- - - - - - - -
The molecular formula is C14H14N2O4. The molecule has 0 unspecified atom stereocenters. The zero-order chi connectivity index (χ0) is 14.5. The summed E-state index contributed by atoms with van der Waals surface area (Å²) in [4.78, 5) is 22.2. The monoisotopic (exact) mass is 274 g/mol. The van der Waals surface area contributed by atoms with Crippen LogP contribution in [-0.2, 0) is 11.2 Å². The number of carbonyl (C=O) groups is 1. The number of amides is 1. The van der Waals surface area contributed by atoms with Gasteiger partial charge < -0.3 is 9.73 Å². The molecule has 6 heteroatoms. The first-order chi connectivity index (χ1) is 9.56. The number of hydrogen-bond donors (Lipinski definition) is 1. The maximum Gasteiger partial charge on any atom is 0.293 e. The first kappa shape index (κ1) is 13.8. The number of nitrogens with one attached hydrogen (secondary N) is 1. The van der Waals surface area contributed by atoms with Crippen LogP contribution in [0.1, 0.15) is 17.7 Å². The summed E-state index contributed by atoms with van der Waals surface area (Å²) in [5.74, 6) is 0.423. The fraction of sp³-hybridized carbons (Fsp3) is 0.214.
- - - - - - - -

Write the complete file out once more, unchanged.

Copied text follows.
The molecular formula is C14H14N2O4. The molecule has 0 unspecified atom stereocenters. The zero-order chi connectivity index (χ0) is 14.5. The summed E-state index contributed by atoms with van der Waals surface area (Å²) in [4.78, 5) is 22.2. The monoisotopic (exact) mass is 274 g/mol. The van der Waals surface area contributed by atoms with Crippen LogP contribution in [-0.2, 0) is 11.2 Å². The number of carbonyl (C=O) groups is 1. The number of amides is 1. The van der Waals surface area contributed by atoms with Gasteiger partial charge < -0.3 is 9.73 Å². The molecule has 6 heteroatoms. The first-order chi connectivity index (χ1) is 9.56. The number of hydrogen-bond donors (Lipinski definition) is 1. The maximum Gasteiger partial charge on any atom is 0.293 e. The first kappa shape index (κ1) is 13.8. The number of nitrogens with one attached hydrogen (secondary N) is 1. The van der Waals surface area contributed by atoms with Crippen LogP contribution in [0.1, 0.15) is 17.7 Å². The summed E-state index contributed by atoms with van der Waals surface area (Å²) in [5.74, 6) is 0.423. The fraction of sp³-hybridized carbons (Fsp3) is 0.214.